Friday, December 23, 2016
Viktor Kolář (1941) is a Czech photographer. Kolář, along with Jindřich Štreit, is considered one of the most important exponents of Czech documentary photography. In his works, Kolář focuses mainly on depicting urban life in the Ostrava region.
His father, a self-taught filmmaker and photographer, was the owner of a photo studio and photo shop, an important factor in leading young Viktor to photography. In 1953, he began taking photographs, and soon familiarized himself with the works of renowned photographers, particularly Henri Cartier-Bresson.
From 1960 to 1964, he studied at the Photographic Institute in Ostrava. In October 1968, after the Warsaw Pact invasion of Czechoslovakia, he emigrated to Canada, where he worked as an assistant in the molybdenum mines and as a worker in the nickel smelters in Manitoba. From 1971 to 1973, he participated in documenting shopping malls in Montreal, which resulted in an exhibition in Montreal. In Canada and the USA, Kolář met photographers Michael Semak, William Ewing and Cornell Capa.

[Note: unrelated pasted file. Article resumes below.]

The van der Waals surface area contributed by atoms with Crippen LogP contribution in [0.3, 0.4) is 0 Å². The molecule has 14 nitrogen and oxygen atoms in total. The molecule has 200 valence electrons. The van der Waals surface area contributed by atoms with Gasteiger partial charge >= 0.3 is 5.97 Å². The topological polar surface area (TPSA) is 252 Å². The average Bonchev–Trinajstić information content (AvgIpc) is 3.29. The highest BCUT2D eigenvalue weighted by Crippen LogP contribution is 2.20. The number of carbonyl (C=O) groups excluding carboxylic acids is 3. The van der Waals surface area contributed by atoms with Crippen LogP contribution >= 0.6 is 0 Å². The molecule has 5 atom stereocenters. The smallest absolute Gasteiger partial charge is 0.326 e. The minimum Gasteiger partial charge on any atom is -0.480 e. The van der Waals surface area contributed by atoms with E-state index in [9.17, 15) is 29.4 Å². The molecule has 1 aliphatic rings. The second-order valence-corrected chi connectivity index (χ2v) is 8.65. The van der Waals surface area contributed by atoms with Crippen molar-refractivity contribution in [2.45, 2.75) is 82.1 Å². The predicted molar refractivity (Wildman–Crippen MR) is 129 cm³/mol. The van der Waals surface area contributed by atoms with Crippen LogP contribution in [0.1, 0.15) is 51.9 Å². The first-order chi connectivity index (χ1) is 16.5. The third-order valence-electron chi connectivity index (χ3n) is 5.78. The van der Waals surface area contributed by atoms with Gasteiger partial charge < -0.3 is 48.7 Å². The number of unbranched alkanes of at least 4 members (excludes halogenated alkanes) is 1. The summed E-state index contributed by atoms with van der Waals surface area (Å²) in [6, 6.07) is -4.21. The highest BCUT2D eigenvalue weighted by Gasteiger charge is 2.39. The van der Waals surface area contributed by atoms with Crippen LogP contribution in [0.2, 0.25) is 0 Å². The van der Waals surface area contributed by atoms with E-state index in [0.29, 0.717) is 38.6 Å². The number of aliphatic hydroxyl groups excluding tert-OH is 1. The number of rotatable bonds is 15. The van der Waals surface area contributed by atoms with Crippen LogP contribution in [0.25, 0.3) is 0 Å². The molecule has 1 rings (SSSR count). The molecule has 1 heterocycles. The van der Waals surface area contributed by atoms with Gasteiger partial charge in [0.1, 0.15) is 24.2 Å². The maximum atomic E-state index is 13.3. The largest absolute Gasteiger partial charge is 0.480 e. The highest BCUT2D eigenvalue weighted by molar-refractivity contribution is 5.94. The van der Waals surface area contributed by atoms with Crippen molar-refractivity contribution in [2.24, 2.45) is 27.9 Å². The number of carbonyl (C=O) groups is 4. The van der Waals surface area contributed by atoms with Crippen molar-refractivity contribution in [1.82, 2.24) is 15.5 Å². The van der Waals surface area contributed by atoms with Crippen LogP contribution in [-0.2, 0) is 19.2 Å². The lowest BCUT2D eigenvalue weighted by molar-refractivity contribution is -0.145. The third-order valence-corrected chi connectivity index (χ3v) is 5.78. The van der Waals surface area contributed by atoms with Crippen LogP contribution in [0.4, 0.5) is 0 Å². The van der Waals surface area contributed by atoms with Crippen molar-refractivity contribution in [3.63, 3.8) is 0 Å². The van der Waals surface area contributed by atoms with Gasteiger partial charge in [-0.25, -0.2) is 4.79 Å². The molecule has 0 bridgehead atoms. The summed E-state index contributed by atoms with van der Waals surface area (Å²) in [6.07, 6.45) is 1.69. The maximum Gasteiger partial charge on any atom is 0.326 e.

In 1973, however, he returned to Czechoslovakia through Paris and London. His return to the communist country was questioned by state authorities and Kolář and as a former emigrant (and therefore considered unreliable by the regime), he gradually lost the possibility to work as a photographer. At the time of deep "normalization", he worked as a laborer in Nová Huť Steelworks. However, he covertly continued his photographic documentation of the Ostrava region.
After the Velvet Revolution, he began to teach documentary photography at FAMU in Prague, where he was appointed Associate Professor (in 2000). He also travelled and lectured through the USA.